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Mentorship in Radiation Oncology

February 15, 2021

Effective ‘mentorship’ is increasingly recognized as vital for early career education (ECE).  It impacts who steps into a field, how great their impact is on the path, and how satisfied they are with the journey.  However, there are varying definitions of mentorship including who should be mentored, what forms mentorship should take, and how value should be measured.  This impacts the varying programs that work to develop, evaluate, and share mentorship opportunities in our field.

For the February 2021 #RadOnc #JC we’ll be discussing mentorship in radiation oncology with a focus on a recent publication:

Marsiglio, J. A., et al. Mentorship Initiatives in Radiation Oncology: A Scoping Review of the Literature. International Journal of Radiation Oncology, Biology, Physics. Jan 3, 2021. [link]

Thanks to the Red Journal and Elsevier for making the article open access for the week to assist with Global Participation!

Another thanks to study authors Drs. Erin Gillespie (@ErinGillespieMD), Chelain Goodman (@ChelainG), Daniel Golden (@d_golden) et al who will be joining us for the weekend!

Our chat will begin 8 AM Central Standard Time (CST) on Saturday February 20th and carry through into Sunday. We will have a “live hour” at 1 PM CST on Sunday February 21st with the study authors.

Guiding Topics
T1. Background:  What is the rationale behind mentorship and this publication?

T2. Methods: What is a scoping review?  When is it effective? How was it applied to this publication? How was bias minimized?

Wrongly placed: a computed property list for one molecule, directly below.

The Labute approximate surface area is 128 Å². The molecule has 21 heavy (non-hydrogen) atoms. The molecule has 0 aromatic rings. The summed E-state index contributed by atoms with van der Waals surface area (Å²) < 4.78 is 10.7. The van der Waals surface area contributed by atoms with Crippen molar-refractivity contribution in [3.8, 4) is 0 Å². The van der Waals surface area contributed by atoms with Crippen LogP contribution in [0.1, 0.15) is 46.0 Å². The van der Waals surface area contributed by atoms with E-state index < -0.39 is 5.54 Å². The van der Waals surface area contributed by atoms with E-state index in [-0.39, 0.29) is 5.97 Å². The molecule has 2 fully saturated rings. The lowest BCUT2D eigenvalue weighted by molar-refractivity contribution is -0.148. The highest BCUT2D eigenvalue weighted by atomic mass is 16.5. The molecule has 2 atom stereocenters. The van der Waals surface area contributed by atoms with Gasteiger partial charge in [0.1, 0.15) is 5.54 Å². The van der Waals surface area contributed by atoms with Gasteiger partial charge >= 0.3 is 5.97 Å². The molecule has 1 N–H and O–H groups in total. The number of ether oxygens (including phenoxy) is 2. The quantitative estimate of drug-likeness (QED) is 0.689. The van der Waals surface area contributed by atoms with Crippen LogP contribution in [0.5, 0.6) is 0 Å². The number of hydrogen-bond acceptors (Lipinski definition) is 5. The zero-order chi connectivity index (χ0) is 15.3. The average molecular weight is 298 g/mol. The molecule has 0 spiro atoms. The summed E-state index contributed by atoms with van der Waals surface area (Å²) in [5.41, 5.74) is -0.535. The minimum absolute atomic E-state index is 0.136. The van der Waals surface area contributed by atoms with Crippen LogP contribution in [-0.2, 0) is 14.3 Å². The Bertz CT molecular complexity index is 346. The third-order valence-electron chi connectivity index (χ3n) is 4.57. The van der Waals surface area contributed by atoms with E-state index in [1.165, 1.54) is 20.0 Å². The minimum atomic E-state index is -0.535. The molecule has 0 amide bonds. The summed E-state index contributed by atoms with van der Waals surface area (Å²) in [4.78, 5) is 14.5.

T3. Results: What were they? Who participated in mentorship programs? What forms of mentorship were found? What mentorship outcomes were described?

T4. Discussion: What is the take home message for mentorship for radiation oncology? What is your local practice and does this help? Are the benefits of mentorship programs in your setting worth all the costs?

Next Steps: Is there a subset of mentors/mentees/settings where mentorship may be most effective?  Least effective? Are more mentorship studies needed and if so, how should they be designed?  How can the findings of this study be used to help more (i.e. trainees, programs, institutions, and health systems)?

Some tips to participate:

  • Guidelines on how to sign up & participate
  • Disclaimer for ways to keep #RadOnc #JC rewarding and professional. If you’re not ready, just lurk & tune in to the conversation.

Suggestions? Leave a comment or tweet @Rad_Nation. We look forward to engaging -> learning!

Selected Open Access References:

Cooke, K. J., et al. (2017). The Road of Mentorship. American Society of Clinical Oncology Educational Book(37): 788-792. [link]

Inclusion, belonging at heart of faculty mentorship program (2020). Queen’s University, Kingston, Canada. [link]

Choi, A. M. K., et al. (2019). Developing a Culture of Mentorship to Strengthen Academic Medical Centers. Academic Medicine 94(5). [link]

Lee, A., et al. (2020). Mentorship in Radiation Oncology: Role of Gender Diversity in Abstract Presenting and Senior Author Dyads on Subsequent High-Impact Publications. Advances in Radiation Oncology 5(2): 292-296. [link]

K Winkfield, C Thomas, R Mailhot (2018). Why Mentorship Matters (ASTRO). [link]

Angel, M. O., et al. (2020). Mentoring as an opportunity to improve research and cancer care in Latin America (AAZPIRE project). ESMO Open 5(6). [link]

Mentoring for Trainees and Fellows. NIH National Cancer Institute. 2018. [link]

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